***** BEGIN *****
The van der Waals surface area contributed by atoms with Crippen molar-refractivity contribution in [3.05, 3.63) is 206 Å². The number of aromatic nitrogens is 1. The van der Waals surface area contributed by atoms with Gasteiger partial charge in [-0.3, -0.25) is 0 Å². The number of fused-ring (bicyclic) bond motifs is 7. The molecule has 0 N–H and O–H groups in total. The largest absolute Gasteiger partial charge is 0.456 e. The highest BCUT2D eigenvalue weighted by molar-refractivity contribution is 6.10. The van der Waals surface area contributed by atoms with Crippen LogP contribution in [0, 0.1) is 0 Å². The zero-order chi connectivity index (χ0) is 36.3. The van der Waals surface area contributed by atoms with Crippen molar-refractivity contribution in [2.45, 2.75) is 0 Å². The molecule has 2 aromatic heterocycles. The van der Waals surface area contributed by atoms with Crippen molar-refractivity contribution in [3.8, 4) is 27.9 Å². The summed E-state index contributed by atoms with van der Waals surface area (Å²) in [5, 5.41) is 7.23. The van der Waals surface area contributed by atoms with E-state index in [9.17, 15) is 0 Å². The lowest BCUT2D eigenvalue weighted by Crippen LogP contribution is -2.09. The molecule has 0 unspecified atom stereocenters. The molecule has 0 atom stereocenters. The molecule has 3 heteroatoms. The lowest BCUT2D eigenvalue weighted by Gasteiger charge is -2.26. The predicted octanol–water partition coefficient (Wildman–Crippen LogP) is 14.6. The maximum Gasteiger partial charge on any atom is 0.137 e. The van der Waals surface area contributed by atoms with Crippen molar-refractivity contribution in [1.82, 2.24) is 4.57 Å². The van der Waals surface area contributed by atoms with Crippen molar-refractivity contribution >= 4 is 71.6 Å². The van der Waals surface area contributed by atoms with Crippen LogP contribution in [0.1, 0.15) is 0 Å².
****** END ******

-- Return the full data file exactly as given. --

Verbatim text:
The van der Waals surface area contributed by atoms with Crippen molar-refractivity contribution in [3.05, 3.63) is 206 Å². The number of aromatic nitrogens is 1. The van der Waals surface area contributed by atoms with Gasteiger partial charge in [-0.3, -0.25) is 0 Å². The number of fused-ring (bicyclic) bond motifs is 7. The molecule has 0 N–H and O–H groups in total. The largest absolute Gasteiger partial charge is 0.456 e. The highest BCUT2D eigenvalue weighted by molar-refractivity contribution is 6.10. The van der Waals surface area contributed by atoms with Crippen LogP contribution in [0, 0.1) is 0 Å². The zero-order chi connectivity index (χ0) is 36.3. The van der Waals surface area contributed by atoms with Crippen molar-refractivity contribution in [2.45, 2.75) is 0 Å². The molecule has 2 aromatic heterocycles. The van der Waals surface area contributed by atoms with Crippen molar-refractivity contribution in [3.8, 4) is 27.9 Å². The summed E-state index contributed by atoms with van der Waals surface area (Å²) in [5, 5.41) is 7.23. The van der Waals surface area contributed by atoms with E-state index in [9.17, 15) is 0 Å². The lowest BCUT2D eigenvalue weighted by Crippen LogP contribution is -2.09. The molecule has 0 unspecified atom stereocenters. The molecule has 0 atom stereocenters. The molecule has 3 heteroatoms. The lowest BCUT2D eigenvalue weighted by Gasteiger charge is -2.26. The predicted octanol–water partition coefficient (Wildman–Crippen LogP) is 14.6. The maximum Gasteiger partial charge on any atom is 0.137 e. The van der Waals surface area contributed by atoms with Crippen molar-refractivity contribution in [1.82, 2.24) is 4.57 Å². The van der Waals surface area contributed by atoms with Crippen molar-refractivity contribution >= 4 is 71.6 Å². The van der Waals surface area contributed by atoms with Crippen LogP contribution in [0.1, 0.15) is 0 Å².